Think of what you do when you walk into a store and see a blanket that appears to have a fuzzy texture. Regardless of if you plan on buying it or not, your first reaction would be to touch the blanket to feel just how fluffy it is. Likewise, when you’re walking around a store and see something that may have a smooth feeling surface (for example, silk), you’ll stick your hand out just to get a sense of how it feels. We use our sense of feel and touch every day to interpret the world. This sense and use of touch is learned during childhood and is continually used throughout our lives.
You can help your child identify soft, rough, smooth, hard, bumpy, or irregular textures by creating a paper “hand” and placing various textured materials onto it. This activity is just one of the 50+ included in Marnie Forestieri and Debby Mitchell’s book Simple STEAM, which focuses on science, technology, engineering, art, and math for children ages 3 to 6.
Talk like artists!
Bumpy−having an uneven and irregular surface
Feel−the act of touching something to examine it
Hard−something that is solid or firm and not easily compressed
Rough−having a coarse or irregular surface
Smooth−having an even surface with no lumps or rough areas
Surface−the outside part of an object
Texture−the feel of a surface
What You Need:
- Pompom or cotton ball
- Shelf liner
- Metal washers or uncooked pasta
- Small rocks or sticks
- STEAM journal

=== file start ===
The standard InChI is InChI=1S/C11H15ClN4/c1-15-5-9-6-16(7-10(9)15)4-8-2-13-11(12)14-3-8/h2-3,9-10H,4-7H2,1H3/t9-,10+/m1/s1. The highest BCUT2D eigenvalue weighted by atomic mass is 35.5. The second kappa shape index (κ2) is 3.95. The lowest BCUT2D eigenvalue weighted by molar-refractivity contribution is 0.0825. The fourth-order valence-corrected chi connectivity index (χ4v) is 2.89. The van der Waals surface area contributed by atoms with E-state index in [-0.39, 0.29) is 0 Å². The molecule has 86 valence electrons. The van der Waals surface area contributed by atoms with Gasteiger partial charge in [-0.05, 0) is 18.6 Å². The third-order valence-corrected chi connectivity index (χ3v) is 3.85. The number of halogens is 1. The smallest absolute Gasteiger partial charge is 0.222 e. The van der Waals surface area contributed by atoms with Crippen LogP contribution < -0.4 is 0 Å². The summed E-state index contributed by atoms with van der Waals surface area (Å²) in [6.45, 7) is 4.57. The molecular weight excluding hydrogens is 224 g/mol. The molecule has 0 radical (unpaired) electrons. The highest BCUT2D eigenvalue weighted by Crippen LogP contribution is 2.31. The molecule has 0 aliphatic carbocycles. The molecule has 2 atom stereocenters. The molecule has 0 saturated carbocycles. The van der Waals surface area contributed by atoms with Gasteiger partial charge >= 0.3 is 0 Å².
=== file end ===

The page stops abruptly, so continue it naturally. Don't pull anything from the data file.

How to Do It:
- Ask your child to touch different objects (face, beard, pillow, and so on) and describe the feeling. “What can you tell me about a rough (smooth, hard, bumpy) surface?” Talk about touch and feel.
- With your child, prepare to make a paper “hand” with different textures.
- Help your child trace his hand and then make a cutout of the hand.
- Glue a different object on each finger of the cutout (soft, smooth, rough, hard, bumpy).
- Label the different fingers with the correct term for touch.
- Encourage your child’s curiosity: I wonder what each of the fingers would feel like if you rubbed them against your skin.
- Encourage your child’s critical-thinking skills: What can you tell me about the sense of touch?
Predict and Hypothesize:
You can further teach your child about texture by teaching her how to perceive texture using sight. To do this, walk around the house with her and ask her how she thinks the texture of household items such as the sofa, carpet, tile, dishes, and houseplants will feel.
Additional activities in Simple STEAM include exploring rain clouds by simulating their concepts using shaving cream, learning about the sun’s energy by making a solar oven, building math readiness by exploring pattern design, and gaining an understanding of inclined planes, friction, and gravity by building a mini zip line.